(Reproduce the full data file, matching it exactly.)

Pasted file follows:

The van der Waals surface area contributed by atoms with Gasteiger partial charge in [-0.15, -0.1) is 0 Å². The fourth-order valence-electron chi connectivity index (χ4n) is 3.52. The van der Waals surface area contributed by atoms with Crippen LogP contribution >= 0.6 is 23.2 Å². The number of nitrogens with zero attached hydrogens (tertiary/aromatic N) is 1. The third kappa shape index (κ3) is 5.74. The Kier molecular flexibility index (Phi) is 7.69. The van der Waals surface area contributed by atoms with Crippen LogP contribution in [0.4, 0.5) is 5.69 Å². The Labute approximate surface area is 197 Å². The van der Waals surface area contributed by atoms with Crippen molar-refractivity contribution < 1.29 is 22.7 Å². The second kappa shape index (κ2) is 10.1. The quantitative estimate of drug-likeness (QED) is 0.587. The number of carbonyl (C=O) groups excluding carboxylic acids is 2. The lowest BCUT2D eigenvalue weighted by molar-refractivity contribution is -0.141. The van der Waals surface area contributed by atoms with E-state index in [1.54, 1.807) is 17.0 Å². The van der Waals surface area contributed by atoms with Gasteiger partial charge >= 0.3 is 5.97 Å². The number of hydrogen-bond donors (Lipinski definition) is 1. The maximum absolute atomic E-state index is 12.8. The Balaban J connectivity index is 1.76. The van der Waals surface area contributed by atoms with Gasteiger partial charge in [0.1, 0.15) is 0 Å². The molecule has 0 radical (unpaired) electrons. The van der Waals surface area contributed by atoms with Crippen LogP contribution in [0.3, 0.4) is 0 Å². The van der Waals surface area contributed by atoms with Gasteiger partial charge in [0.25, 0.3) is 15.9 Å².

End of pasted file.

The van der Waals surface area contributed by atoms with Gasteiger partial charge in [-0.15, -0.1) is 0 Å². The fourth-order valence-electron chi connectivity index (χ4n) is 3.52. The van der Waals surface area contributed by atoms with Crippen LogP contribution >= 0.6 is 23.2 Å². The number of nitrogens with zero attached hydrogens (tertiary/aromatic N) is 1. The third kappa shape index (κ3) is 5.74. The Kier molecular flexibility index (Phi) is 7.69. The van der Waals surface area contributed by atoms with Crippen LogP contribution in [0.4, 0.5) is 5.69 Å². The Labute approximate surface area is 197 Å². The van der Waals surface area contributed by atoms with Crippen molar-refractivity contribution < 1.29 is 22.7 Å². The second kappa shape index (κ2) is 10.1. The quantitative estimate of drug-likeness (QED) is 0.587. The number of carbonyl (C=O) groups excluding carboxylic acids is 2. The lowest BCUT2D eigenvalue weighted by molar-refractivity contribution is -0.141. The van der Waals surface area contributed by atoms with E-state index in [1.54, 1.807) is 17.0 Å². The van der Waals surface area contributed by atoms with Gasteiger partial charge >= 0.3 is 5.97 Å². The number of hydrogen-bond donors (Lipinski definition) is 1. The maximum absolute atomic E-state index is 12.8. The Balaban J connectivity index is 1.76. The van der Waals surface area contributed by atoms with Gasteiger partial charge in [0.1, 0.15) is 0 Å². The molecule has 0 radical (unpaired) electrons. The van der Waals surface area contributed by atoms with Crippen LogP contribution in [0.3, 0.4) is 0 Å². The van der Waals surface area contributed by atoms with Gasteiger partial charge in [0.25, 0.3) is 15.9 Å².